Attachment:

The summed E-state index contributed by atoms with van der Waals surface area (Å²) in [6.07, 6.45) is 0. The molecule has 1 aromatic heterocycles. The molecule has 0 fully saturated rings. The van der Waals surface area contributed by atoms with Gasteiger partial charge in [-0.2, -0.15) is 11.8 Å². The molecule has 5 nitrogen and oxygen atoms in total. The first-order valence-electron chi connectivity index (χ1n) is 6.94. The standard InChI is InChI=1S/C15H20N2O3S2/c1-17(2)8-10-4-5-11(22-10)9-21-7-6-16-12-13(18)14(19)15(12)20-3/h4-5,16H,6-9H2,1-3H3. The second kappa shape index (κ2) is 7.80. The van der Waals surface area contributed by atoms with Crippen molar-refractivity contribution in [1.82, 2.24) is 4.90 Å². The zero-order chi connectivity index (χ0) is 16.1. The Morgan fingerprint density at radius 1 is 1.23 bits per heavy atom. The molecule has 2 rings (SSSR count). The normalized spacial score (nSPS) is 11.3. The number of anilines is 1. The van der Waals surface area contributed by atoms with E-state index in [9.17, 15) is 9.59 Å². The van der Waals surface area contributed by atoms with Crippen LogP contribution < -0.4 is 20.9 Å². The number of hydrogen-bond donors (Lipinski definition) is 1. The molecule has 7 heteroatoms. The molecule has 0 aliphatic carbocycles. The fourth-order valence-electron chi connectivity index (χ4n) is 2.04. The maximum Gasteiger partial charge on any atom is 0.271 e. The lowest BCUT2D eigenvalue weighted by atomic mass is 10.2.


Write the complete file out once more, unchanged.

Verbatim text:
The summed E-state index contributed by atoms with van der Waals surface area (Å²) in [6.07, 6.45) is 0. The molecule has 1 aromatic heterocycles. The molecule has 0 fully saturated rings. The van der Waals surface area contributed by atoms with Gasteiger partial charge in [-0.2, -0.15) is 11.8 Å². The molecule has 5 nitrogen and oxygen atoms in total. The first-order valence-electron chi connectivity index (χ1n) is 6.94. The standard InChI is InChI=1S/C15H20N2O3S2/c1-17(2)8-10-4-5-11(22-10)9-21-7-6-16-12-13(18)14(19)15(12)20-3/h4-5,16H,6-9H2,1-3H3. The second kappa shape index (κ2) is 7.80. The van der Waals surface area contributed by atoms with Crippen molar-refractivity contribution in [1.82, 2.24) is 4.90 Å². The zero-order chi connectivity index (χ0) is 16.1. The Morgan fingerprint density at radius 1 is 1.23 bits per heavy atom. The molecule has 2 rings (SSSR count). The normalized spacial score (nSPS) is 11.3. The number of anilines is 1. The van der Waals surface area contributed by atoms with E-state index in [9.17, 15) is 9.59 Å². The van der Waals surface area contributed by atoms with Crippen LogP contribution < -0.4 is 20.9 Å². The number of hydrogen-bond donors (Lipinski definition) is 1. The molecule has 7 heteroatoms. The molecule has 0 aliphatic carbocycles. The fourth-order valence-electron chi connectivity index (χ4n) is 2.04. The maximum Gasteiger partial charge on any atom is 0.271 e. The lowest BCUT2D eigenvalue weighted by atomic mass is 10.2.